Platform Businesses: What They Are and Why Own Them

Jeremy Schwartz, CFA, Executive Vice President, Global Head of Research

In a recent episode of the “Behind the Markets” podcast, I was joined by Alex Moazed, Founder and CEO of Applico, and Rafi Aviav, head of WisdomTree Europe’s Product Development team, for a discussion on platform businesses.

Moazed described platforms as companies that do not own the means of production but rather the means of connection. Platform companies create value by facilitating connections between two or more different groups.

One example is Uber, which connects its supply of drivers with customers needing transportation via a seamless platform application. Likewise, YouTube connects suppliers of entertainment videos and other third-party content with consumers for monetization.


Asset Light

Platforms create scale by being asset-light, with no inventory on their balance sheets, thus creating strong economics and network effects as they scale to critical mass.

Moazed’s firm, Applico, was founded while he was in college building software applications for larger companies. He is now advising several multibillion-dollar enterprises on how they can transform their existing traditional businesses by building platform businesses on top of them.

Moazed described how venture capital has reaped the largest rewards from investing in platform companies. Of the top 25 startup investments over the last 20 years, over 50% of them have been platform companies.

But large enterprises like Walmart are also making the transition. Walmart is building both organic platforms and completing acquisitions to enter the marketplace business. Moazed believes platform business transitions are going to be a focus for private equity buyout firms as well in the future.

Where Are Platforms Going Next?

Business-to-business (B2B) distribution is currently a $6 to $8 trillion business, about two to three times the size of consumer retail in the U.S., which is around $2.5 trillion. For reference, Moazed believes Amazon is still early in penetrating retail, with only a 10% market share, measured by their gross merchandise volume of around $250 billion a year. B2B, even bigger than retail, is also early in penetration when you consider it from the perspective of creating new platforms altogether.

One of the sectors with a surprisingly large number of platform-based businesses is financial services. A number of marketplaces for trading bonds and stocks have evolved to utilize the platform model. One of the opportunities Moazed sees in financial services is for providing loans, as he currently sees banks providing suboptimal service levels.

What Are the Risks?

One of the risks to platform companies is regulation, along with the concern of being classified as monopolistic if they scale too large. Just recently, there was a ruling on Apple’s iOS App Store covering this type of issue. These antitrust rules center on whether a company is taking advantage of customers by raising prices, given that it has dominant pricing power when confronted with consistent demand.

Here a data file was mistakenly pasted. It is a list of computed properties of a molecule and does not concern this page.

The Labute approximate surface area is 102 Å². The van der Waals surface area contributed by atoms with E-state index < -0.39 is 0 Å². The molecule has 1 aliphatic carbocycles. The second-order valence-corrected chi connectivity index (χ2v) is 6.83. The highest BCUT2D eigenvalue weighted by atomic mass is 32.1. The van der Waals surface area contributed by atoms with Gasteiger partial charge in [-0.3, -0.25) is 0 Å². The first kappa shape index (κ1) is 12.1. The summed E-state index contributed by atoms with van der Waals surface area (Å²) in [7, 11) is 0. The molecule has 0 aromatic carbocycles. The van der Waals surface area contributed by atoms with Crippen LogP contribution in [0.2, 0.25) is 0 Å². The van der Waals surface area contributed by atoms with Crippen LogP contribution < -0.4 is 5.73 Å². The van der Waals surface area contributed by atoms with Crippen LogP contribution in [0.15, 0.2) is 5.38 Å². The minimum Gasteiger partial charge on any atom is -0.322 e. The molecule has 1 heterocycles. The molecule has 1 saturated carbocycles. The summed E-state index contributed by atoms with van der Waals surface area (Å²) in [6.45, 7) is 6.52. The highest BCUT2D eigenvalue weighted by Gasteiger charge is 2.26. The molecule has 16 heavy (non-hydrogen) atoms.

Many of these platform companies are, so far, providing services free of charge, making it hard to seriously consider them as antitrust targets at this time.

However, if platforms start to vertically integrate and compete on supply, it will increase the risk concerning monopolization.


In summarizing the opportunities for platforms, Moazed emphasized that technology should not be viewed as a sector to invest in, but rather a method that can catalyze the evolution of every major market vertical in the economy. Moazed sees platform companies as the “crème da la crème” of technology-embracing companies in each industry.

This was a great conversation about platforms; to listen to the full podcast, please follow the link below:

Versions of this article first appeared on the WisdomTree blog on May 24.

Photo Credit: Josu Orbe via Flickr Creative Commons

Disclosure: Certain of the information contained in this article is based upon forward-looking statements, information and opinions, including descriptions of anticipated market changes and expectations of future activity. WisdomTree believes that such statements, information, and opinions are based upon reasonable estimates and assumptions. However, forward-looking statements, information and opinions are inherently uncertain and actual events or results may differ materially from those reflected in the forward-looking statements. Therefore, undue reliance should not be placed on such forward-looking statements, information and opinions.

About the Author: Jeremy Schwartz, CFA, Director of Research, WisdomTree Asset Management is responsible for the WisdomTree equity index construction process and oversees research across the WisdomTree family. Prior to joining WisdomTree, Jeremy was Professor Jeremy Siegel’s head research assistant and helped with the research and writing of Stocks for the Long Run and The Future for Investors. He is also co-author of the Financial Analysts Journal paper “What Happened to the Original Stocks in the S&P 500?” Jeremy is a graduate of The Wharton School of the University of Pennsylvania and currently stays involved with Wharton by hosting the Wharton Business Radio program “Behind the Markets” on SiriusXM 111.